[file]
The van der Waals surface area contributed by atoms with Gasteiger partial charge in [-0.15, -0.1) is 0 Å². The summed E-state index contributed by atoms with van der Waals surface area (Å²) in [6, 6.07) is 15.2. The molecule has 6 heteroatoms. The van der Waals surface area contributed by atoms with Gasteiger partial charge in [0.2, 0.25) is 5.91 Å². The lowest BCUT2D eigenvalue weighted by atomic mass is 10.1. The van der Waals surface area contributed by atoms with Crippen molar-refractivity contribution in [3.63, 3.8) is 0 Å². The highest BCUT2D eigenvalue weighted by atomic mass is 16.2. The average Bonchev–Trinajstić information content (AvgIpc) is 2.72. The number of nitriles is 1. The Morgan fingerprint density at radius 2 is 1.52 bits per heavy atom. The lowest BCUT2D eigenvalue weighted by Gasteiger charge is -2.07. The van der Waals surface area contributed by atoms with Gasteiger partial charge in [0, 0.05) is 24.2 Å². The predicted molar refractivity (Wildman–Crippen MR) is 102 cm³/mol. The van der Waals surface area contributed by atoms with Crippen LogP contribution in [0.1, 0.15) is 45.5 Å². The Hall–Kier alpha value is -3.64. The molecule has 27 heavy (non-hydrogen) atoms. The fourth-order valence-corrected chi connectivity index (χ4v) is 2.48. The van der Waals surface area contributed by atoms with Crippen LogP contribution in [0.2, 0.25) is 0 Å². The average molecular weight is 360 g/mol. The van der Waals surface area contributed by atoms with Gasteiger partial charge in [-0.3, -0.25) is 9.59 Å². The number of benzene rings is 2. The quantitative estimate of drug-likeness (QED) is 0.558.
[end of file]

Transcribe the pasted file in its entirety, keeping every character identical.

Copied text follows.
The van der Waals surface area contributed by atoms with Gasteiger partial charge in [-0.15, -0.1) is 0 Å². The summed E-state index contributed by atoms with van der Waals surface area (Å²) in [6, 6.07) is 15.2. The molecule has 6 heteroatoms. The van der Waals surface area contributed by atoms with Gasteiger partial charge in [0.2, 0.25) is 5.91 Å². The lowest BCUT2D eigenvalue weighted by atomic mass is 10.1. The van der Waals surface area contributed by atoms with Crippen molar-refractivity contribution in [3.63, 3.8) is 0 Å². The highest BCUT2D eigenvalue weighted by atomic mass is 16.2. The average Bonchev–Trinajstić information content (AvgIpc) is 2.72. The number of nitriles is 1. The Morgan fingerprint density at radius 2 is 1.52 bits per heavy atom. The lowest BCUT2D eigenvalue weighted by Gasteiger charge is -2.07. The van der Waals surface area contributed by atoms with Gasteiger partial charge in [0, 0.05) is 24.2 Å². The predicted molar refractivity (Wildman–Crippen MR) is 102 cm³/mol. The van der Waals surface area contributed by atoms with Crippen LogP contribution in [0.1, 0.15) is 45.5 Å². The Hall–Kier alpha value is -3.64. The molecule has 27 heavy (non-hydrogen) atoms. The fourth-order valence-corrected chi connectivity index (χ4v) is 2.48. The van der Waals surface area contributed by atoms with Crippen LogP contribution in [0.2, 0.25) is 0 Å². The average molecular weight is 360 g/mol. The van der Waals surface area contributed by atoms with Gasteiger partial charge in [-0.3, -0.25) is 9.59 Å². The number of benzene rings is 2. The quantitative estimate of drug-likeness (QED) is 0.558.